Friday Fakery – CNBC LIES About Oil Inventories

Nope, turns out they are evil, lying, manipulative bastards after all – who’d have thought?  In the UK, they are cracking down on Mr. Murdoch’s News of the World for hacking phones and bribing government officials – victory was declared for the people as News Corp is shutting down the paper immediately – why can’t the American people grow a spine and shut down CNBC’s propaganda broadcasts?  

By the way, if you want a list of other crooks who are manipulating the market, check out this list of bidders who bought the oil from the SPR FOR AN AVERAGE OF $107.20, which was $25 OVER the spot price of oil that day!  Barclay’s Bank took 200,000 barrels, BP bought 500,000 and plans to put them in a ship, Conoco Bought 2M barrels, also destined for a ship.  Exxon bought 1.51Mb, JP Morgan is taking 1.5Mb and loading it on a ship and Shell is putting 3Mb on a ship and another 150,000 in a barge but will take 500,000 by pipeline so at least SOME of the SPR oil will actually go on the market.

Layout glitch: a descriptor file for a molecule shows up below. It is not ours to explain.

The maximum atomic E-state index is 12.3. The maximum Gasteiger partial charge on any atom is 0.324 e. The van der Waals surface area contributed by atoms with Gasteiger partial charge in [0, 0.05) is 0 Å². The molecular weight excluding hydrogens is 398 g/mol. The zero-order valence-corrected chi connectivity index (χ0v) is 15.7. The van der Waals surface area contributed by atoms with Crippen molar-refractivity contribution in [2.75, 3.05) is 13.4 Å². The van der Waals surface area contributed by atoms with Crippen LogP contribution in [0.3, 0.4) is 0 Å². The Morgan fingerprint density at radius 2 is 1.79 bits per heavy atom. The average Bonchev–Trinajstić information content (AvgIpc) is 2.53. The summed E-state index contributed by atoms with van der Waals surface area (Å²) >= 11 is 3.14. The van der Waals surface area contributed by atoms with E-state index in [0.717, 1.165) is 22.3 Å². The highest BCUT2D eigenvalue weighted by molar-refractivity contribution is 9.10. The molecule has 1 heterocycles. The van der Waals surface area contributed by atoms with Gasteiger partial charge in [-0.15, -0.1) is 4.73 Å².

Friday Fakery – CNBC LIES About Oil Inventories
Why would market manipulators pay $25 over the spot price just to keep 8.7Mb of oil out of the hands of US consumers?  Because they are the some of the same manipulators that are sitting on 555,000 open contracts for delivery of 555 MIllion barrels of oil into Cushing, OK (a facility that can only process 40Mb per month) so a $5 drop in the price of oil costs those 555,000 contracts $2.775 Billion!  By keeping the 30Mb SPR release off the market, they protect their much larger long position at the NYMEX.  This is criminal market manipulation 101 yet, strangely – no arrests will be made.  

Yesterday, they reported a 1.1 Million barrel net draw of our nations’ 359 Million barrel commercial stockpile and oil flew from $97 at the NYMEX open to $99.42 at 10:50, which was actually 10 minutes BEFORE the inventories because, of course, the NYMEX traders knew the fix was in because, as I pointed out above, not only was no oil actually removed from the SPR but that we were shorted 8.9 Million barrels of imports compared to the same week last year.  

Friday Fakery – CNBC LIES About Oil Inventories